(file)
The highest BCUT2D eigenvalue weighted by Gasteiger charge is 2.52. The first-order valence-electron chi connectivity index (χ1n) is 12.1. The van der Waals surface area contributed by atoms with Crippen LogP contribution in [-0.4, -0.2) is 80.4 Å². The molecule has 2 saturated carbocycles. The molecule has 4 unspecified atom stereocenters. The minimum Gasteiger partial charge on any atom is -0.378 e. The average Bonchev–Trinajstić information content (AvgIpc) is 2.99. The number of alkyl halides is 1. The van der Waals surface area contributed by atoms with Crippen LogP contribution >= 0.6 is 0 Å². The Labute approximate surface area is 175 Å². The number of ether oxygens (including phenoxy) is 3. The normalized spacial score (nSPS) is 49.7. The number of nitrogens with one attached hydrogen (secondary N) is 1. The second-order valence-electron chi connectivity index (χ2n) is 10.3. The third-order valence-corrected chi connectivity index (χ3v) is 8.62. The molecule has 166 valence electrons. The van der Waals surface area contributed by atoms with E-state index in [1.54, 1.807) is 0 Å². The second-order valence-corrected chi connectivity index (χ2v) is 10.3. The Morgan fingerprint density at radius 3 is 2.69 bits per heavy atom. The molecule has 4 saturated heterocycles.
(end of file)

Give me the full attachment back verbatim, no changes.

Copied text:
The highest BCUT2D eigenvalue weighted by Gasteiger charge is 2.52. The first-order valence-electron chi connectivity index (χ1n) is 12.1. The van der Waals surface area contributed by atoms with Crippen LogP contribution in [-0.4, -0.2) is 80.4 Å². The molecule has 2 saturated carbocycles. The molecule has 4 unspecified atom stereocenters. The minimum Gasteiger partial charge on any atom is -0.378 e. The average Bonchev–Trinajstić information content (AvgIpc) is 2.99. The number of alkyl halides is 1. The van der Waals surface area contributed by atoms with Crippen LogP contribution >= 0.6 is 0 Å². The Labute approximate surface area is 175 Å². The number of ether oxygens (including phenoxy) is 3. The normalized spacial score (nSPS) is 49.7. The number of nitrogens with one attached hydrogen (secondary N) is 1. The second-order valence-electron chi connectivity index (χ2n) is 10.3. The third-order valence-corrected chi connectivity index (χ3v) is 8.62. The molecule has 166 valence electrons. The van der Waals surface area contributed by atoms with E-state index in [1.54, 1.807) is 0 Å². The second-order valence-corrected chi connectivity index (χ2v) is 10.3. The Morgan fingerprint density at radius 3 is 2.69 bits per heavy atom. The molecule has 4 saturated heterocycles.